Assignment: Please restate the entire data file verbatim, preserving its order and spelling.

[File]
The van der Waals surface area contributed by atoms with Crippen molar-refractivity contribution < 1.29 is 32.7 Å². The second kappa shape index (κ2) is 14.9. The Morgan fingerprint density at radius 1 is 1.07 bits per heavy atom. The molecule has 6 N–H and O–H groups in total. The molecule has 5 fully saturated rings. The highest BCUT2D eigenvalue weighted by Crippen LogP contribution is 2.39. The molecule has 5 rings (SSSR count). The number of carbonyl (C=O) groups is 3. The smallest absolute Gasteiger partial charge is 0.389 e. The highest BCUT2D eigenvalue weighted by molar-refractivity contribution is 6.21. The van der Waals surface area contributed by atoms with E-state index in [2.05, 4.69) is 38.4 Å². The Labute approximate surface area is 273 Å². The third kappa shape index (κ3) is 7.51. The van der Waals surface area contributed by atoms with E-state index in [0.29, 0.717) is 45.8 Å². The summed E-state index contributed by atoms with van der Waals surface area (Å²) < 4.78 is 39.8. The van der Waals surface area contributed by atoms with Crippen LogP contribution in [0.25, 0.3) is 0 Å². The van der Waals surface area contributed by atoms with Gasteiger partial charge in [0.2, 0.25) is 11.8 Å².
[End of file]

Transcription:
The van der Waals surface area contributed by atoms with Crippen molar-refractivity contribution < 1.29 is 32.7 Å². The second kappa shape index (κ2) is 14.9. The Morgan fingerprint density at radius 1 is 1.07 bits per heavy atom. The molecule has 6 N–H and O–H groups in total. The molecule has 5 fully saturated rings. The highest BCUT2D eigenvalue weighted by Crippen LogP contribution is 2.39. The molecule has 5 rings (SSSR count). The number of carbonyl (C=O) groups is 3. The smallest absolute Gasteiger partial charge is 0.389 e. The highest BCUT2D eigenvalue weighted by molar-refractivity contribution is 6.21. The van der Waals surface area contributed by atoms with E-state index in [2.05, 4.69) is 38.4 Å². The Labute approximate surface area is 273 Å². The third kappa shape index (κ3) is 7.51. The van der Waals surface area contributed by atoms with E-state index in [0.29, 0.717) is 45.8 Å². The summed E-state index contributed by atoms with van der Waals surface area (Å²) < 4.78 is 39.8. The van der Waals surface area contributed by atoms with Crippen LogP contribution in [0.25, 0.3) is 0 Å². The van der Waals surface area contributed by atoms with Gasteiger partial charge in [0.2, 0.25) is 11.8 Å².